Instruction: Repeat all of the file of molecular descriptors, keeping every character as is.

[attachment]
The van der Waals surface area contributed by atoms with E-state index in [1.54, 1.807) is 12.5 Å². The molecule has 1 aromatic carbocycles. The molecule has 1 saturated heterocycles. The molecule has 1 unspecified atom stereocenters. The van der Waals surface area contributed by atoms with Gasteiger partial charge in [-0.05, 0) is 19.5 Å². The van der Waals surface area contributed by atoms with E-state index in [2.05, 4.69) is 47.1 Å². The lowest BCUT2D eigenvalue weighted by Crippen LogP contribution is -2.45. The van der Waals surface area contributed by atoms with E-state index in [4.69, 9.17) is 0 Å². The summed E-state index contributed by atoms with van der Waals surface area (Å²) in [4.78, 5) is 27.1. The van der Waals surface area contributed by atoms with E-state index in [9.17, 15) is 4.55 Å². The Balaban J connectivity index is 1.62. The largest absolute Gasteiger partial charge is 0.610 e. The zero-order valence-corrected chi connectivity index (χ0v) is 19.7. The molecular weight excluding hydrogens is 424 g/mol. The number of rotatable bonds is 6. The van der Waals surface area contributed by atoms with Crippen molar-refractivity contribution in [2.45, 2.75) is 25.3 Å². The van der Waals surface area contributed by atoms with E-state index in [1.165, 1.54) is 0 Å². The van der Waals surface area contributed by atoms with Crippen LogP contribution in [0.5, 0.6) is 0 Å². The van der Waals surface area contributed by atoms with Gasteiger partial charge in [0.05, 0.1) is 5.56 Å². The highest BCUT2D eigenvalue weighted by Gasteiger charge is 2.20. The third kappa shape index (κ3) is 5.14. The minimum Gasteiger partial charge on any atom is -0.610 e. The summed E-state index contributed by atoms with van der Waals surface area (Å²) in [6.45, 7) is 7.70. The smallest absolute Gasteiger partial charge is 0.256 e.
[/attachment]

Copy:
The van der Waals surface area contributed by atoms with E-state index in [1.54, 1.807) is 12.5 Å². The molecule has 1 aromatic carbocycles. The molecule has 1 saturated heterocycles. The molecule has 1 unspecified atom stereocenters. The van der Waals surface area contributed by atoms with Gasteiger partial charge in [-0.05, 0) is 19.5 Å². The van der Waals surface area contributed by atoms with E-state index in [2.05, 4.69) is 47.1 Å². The lowest BCUT2D eigenvalue weighted by Crippen LogP contribution is -2.45. The van der Waals surface area contributed by atoms with E-state index in [4.69, 9.17) is 0 Å². The summed E-state index contributed by atoms with van der Waals surface area (Å²) in [4.78, 5) is 27.1. The van der Waals surface area contributed by atoms with E-state index in [9.17, 15) is 4.55 Å². The Balaban J connectivity index is 1.62. The largest absolute Gasteiger partial charge is 0.610 e. The zero-order valence-corrected chi connectivity index (χ0v) is 19.7. The molecular weight excluding hydrogens is 424 g/mol. The number of rotatable bonds is 6. The van der Waals surface area contributed by atoms with Crippen molar-refractivity contribution in [2.45, 2.75) is 25.3 Å². The van der Waals surface area contributed by atoms with E-state index in [1.165, 1.54) is 0 Å². The van der Waals surface area contributed by atoms with Crippen LogP contribution in [0.5, 0.6) is 0 Å². The van der Waals surface area contributed by atoms with Gasteiger partial charge in [0.05, 0.1) is 5.56 Å². The highest BCUT2D eigenvalue weighted by Gasteiger charge is 2.20. The third kappa shape index (κ3) is 5.14. The minimum Gasteiger partial charge on any atom is -0.610 e. The summed E-state index contributed by atoms with van der Waals surface area (Å²) in [6.45, 7) is 7.70. The smallest absolute Gasteiger partial charge is 0.256 e.